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I've written a script to upgrade PostgreSQL from 8.2.1 to 9.2.1 on a Linux From Scratch distribution:

  1. Start the pg service
  2. Vacuum all DBs (not sure if this is needed)
  3. Backup with pg_dumpall
  4. Stop the pg service
  5. Move away the directory where the data is stored (/var/pg; it's a simple, single-server setup)
  6. Install PostgreSQL 9.2.1
  7. initdb
  8. Start the server
  9. Restore the dumped data
  10. reindexdb all DBs
  11. Recreate the referential_constraints view
  12. Vacuum all DBs (AFAIK required after this upgrade)

Unfortunately reindexing fails in about one third of the executions, even when using a virtual machine which I reset between tries. The code:

PGOPTIONS='--client-min-messages=warning' psql \
    --no-psqlrc \
    --variable=ON_ERROR_STOP=1 \
    --quiet \
    --log-file="$restore_log" \
    --single-transaction \
    --username postgres \
    --file="$sql_backup"
[error checking which stops the script if the import failed]
for database in $(databases); do
    reindexdb --username postgres $database
    [error checking which stops the script if the reindex failed]
done

The restore log shows no error at the end. The last lines of the reindexdb output (anonymized to be able to publish it):

NOTICE:  table "myschema.mytable" was reindexed
reindexdb: reindexing of database "myschema" failed: ERROR:  could not open relation with OID 16738

/var/log/pg/postmasterlog contents during the upgrade:

After a VM reset I found that the OID belongs to a table which is backed up and restored properly. Could it be a problem that the reindexdb step is run immediately after psql has processed the backup file?

Edit: This is getting even worse - This time I encountered another issue I haven't seen before:

reindexdb: reindexing of database "myschema" failed: ERROR:  deadlock detected
DETAIL:  Process 3883 waits for AccessExclusiveLock on relation 17684 of database 16385; blocked by process 3980.
Process 3980 waits for RowExclusiveLock on relation 16513 of database 16385; blocked by process 3883.

In /var/log/messages:

Process 3980: UPDATE tablename SET [...]

Looks like the problem is a cron job which was trying to update the database during the reindexing.

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That shouldn't happen, something dodgy's going on here. Once psql finishes running a script to restore the DB and commits, it should be ready for use. Is this reindex running on 8.2.23? Or are you dumping and reloading, then running the reindex on 9.2? If so, 9.2.what and on what platform? Is there anything informative in the server logs between the end of the restore and the reindexdb run? –  Craig Ringer Oct 23 '12 at 10:18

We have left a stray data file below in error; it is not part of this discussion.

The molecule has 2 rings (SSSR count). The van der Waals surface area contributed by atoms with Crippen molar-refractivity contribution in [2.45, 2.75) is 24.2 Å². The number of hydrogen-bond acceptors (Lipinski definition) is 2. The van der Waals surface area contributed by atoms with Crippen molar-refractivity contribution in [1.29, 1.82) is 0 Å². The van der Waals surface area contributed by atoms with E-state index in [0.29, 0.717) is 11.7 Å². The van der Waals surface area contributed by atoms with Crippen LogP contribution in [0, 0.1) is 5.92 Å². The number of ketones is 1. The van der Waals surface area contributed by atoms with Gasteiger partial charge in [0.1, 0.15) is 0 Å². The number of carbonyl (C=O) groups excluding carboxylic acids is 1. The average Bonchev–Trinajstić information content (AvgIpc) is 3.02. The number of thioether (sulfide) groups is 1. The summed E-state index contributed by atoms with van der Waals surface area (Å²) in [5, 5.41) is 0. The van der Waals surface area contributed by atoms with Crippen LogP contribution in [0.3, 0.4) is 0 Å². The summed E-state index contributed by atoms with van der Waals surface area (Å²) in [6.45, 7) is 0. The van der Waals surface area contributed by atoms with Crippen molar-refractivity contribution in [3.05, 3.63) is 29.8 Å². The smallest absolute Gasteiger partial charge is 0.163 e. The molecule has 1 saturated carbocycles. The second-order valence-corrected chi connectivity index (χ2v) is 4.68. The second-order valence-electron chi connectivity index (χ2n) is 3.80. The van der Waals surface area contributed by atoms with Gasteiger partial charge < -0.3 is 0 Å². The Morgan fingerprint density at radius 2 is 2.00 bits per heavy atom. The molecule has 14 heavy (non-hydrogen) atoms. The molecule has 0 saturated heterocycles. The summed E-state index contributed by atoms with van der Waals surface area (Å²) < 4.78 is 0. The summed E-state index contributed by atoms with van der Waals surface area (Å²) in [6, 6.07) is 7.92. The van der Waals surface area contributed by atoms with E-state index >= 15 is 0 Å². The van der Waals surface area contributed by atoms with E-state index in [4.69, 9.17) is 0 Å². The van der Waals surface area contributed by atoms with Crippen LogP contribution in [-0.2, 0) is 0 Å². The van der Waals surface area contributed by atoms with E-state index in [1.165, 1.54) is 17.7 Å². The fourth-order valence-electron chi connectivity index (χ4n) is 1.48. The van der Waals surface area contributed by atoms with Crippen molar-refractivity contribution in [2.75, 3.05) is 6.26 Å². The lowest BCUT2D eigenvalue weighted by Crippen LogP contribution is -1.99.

Also: Was the dump created with 9.2's pg_dump, or 8.2's? What happens if you insert psql postgres -c 'CHECKPOINT;' between the end of the restore and the start of the reindexdb loop? Are you using any GiST or GIN indexes? Finally, can you reproduce this issue by restoring a dump file that you're able to publish/distribute, or is it specific to this one dump from your old system? –  Craig Ringer Oct 23 '12 at 10:22
    
Note that the REINDEX step only applies if you're updating an 8.3.x cluster in-place from x<5 to x>=5. It does not apply for dump and restore. You do not need to perform this step. You won't even be using 8.3, you'll be going straight from 8.2 to 9.2 (right?). That said, this really shouldn't be happening, so more info as requested. –  Craig Ringer Oct 23 '12 at 10:28
    
Oh, and when you say reindexing of database "myschema" failed - is that just a search and replace error where you concealed the real DB and schema names? –  Craig Ringer Oct 23 '12 at 10:35
    
Updated as far as I can from your suggestions - I'll add more info if I manage to reproduce the problem soon. If you make your third comment an answer, then I can accept it. Unfortunately I can't promise to work much longer on this. –  l0b0 Oct 23 '12 at 12:16

1 Answer 1

up vote 3 down vote accepted

Note that the REINDEX step only applies if you're updating an 8.3.x cluster in-place from x<5 to x>=5. It does not apply for dump and restore. You do not need to perform this step for what you are doing. You won't even be using 8.3, you'll be going straight from 8.2 to 9.2 (right?).

Also, as per the upgrade documentation, you should use the new PostgreSQL's pg_dump when preparing for an upgrade, not the old version.

That said, this really shouldn't be happening; see comments.

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